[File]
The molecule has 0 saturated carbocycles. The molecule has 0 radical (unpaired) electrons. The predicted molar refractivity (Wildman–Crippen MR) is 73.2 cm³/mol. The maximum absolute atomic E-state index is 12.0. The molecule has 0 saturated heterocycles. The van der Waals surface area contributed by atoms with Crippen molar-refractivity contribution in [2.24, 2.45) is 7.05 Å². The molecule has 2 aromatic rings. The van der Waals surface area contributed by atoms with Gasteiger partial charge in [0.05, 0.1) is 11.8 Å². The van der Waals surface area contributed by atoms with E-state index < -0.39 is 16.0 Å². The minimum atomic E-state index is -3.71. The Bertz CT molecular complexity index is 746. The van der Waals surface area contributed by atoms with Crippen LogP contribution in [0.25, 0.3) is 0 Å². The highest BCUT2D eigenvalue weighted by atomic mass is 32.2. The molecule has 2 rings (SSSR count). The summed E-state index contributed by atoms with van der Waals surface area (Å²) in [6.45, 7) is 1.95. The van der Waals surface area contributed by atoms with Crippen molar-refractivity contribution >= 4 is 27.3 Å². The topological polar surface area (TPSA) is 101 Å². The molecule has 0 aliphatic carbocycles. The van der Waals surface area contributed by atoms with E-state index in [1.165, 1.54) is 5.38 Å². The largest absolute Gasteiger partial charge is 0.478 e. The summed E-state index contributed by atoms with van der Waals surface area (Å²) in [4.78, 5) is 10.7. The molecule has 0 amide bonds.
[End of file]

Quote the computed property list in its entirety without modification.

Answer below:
The molecule has 0 saturated carbocycles. The molecule has 0 radical (unpaired) electrons. The predicted molar refractivity (Wildman–Crippen MR) is 73.2 cm³/mol. The maximum absolute atomic E-state index is 12.0. The molecule has 0 saturated heterocycles. The van der Waals surface area contributed by atoms with Crippen molar-refractivity contribution in [2.24, 2.45) is 7.05 Å². The molecule has 2 aromatic rings. The van der Waals surface area contributed by atoms with Gasteiger partial charge in [0.05, 0.1) is 11.8 Å². The van der Waals surface area contributed by atoms with E-state index < -0.39 is 16.0 Å². The minimum atomic E-state index is -3.71. The Bertz CT molecular complexity index is 746. The van der Waals surface area contributed by atoms with Crippen LogP contribution in [0.25, 0.3) is 0 Å². The highest BCUT2D eigenvalue weighted by atomic mass is 32.2. The molecule has 2 rings (SSSR count). The summed E-state index contributed by atoms with van der Waals surface area (Å²) in [6.45, 7) is 1.95. The van der Waals surface area contributed by atoms with Crippen molar-refractivity contribution >= 4 is 27.3 Å². The topological polar surface area (TPSA) is 101 Å². The molecule has 0 aliphatic carbocycles. The van der Waals surface area contributed by atoms with E-state index in [1.165, 1.54) is 5.38 Å². The largest absolute Gasteiger partial charge is 0.478 e. The summed E-state index contributed by atoms with van der Waals surface area (Å²) in [4.78, 5) is 10.7. The molecule has 0 amide bonds.